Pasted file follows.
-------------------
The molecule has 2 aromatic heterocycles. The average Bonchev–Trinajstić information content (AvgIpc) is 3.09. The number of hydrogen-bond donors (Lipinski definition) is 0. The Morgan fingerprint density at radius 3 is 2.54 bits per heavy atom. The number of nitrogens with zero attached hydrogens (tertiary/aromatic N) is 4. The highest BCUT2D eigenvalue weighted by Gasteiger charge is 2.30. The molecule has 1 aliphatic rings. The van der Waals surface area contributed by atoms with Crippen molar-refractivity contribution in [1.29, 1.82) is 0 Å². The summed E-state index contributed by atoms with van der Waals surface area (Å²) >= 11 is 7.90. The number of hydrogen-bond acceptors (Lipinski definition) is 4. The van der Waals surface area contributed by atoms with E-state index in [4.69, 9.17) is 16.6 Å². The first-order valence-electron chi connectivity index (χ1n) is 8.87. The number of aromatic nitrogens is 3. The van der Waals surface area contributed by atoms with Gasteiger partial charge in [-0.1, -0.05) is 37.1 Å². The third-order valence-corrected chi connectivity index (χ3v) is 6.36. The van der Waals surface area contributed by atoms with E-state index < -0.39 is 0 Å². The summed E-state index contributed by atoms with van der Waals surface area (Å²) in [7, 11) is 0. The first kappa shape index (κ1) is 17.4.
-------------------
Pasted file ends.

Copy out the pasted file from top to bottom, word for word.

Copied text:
The molecule has 2 aromatic heterocycles. The average Bonchev–Trinajstić information content (AvgIpc) is 3.09. The number of hydrogen-bond donors (Lipinski definition) is 0. The Morgan fingerprint density at radius 3 is 2.54 bits per heavy atom. The number of nitrogens with zero attached hydrogens (tertiary/aromatic N) is 4. The highest BCUT2D eigenvalue weighted by Gasteiger charge is 2.30. The molecule has 1 aliphatic rings. The van der Waals surface area contributed by atoms with Crippen molar-refractivity contribution in [1.29, 1.82) is 0 Å². The summed E-state index contributed by atoms with van der Waals surface area (Å²) >= 11 is 7.90. The number of hydrogen-bond acceptors (Lipinski definition) is 4. The van der Waals surface area contributed by atoms with E-state index in [4.69, 9.17) is 16.6 Å². The first-order valence-electron chi connectivity index (χ1n) is 8.87. The number of aromatic nitrogens is 3. The van der Waals surface area contributed by atoms with Gasteiger partial charge in [-0.1, -0.05) is 37.1 Å². The third-order valence-corrected chi connectivity index (χ3v) is 6.36. The van der Waals surface area contributed by atoms with E-state index < -0.39 is 0 Å². The summed E-state index contributed by atoms with van der Waals surface area (Å²) in [7, 11) is 0. The first kappa shape index (κ1) is 17.4.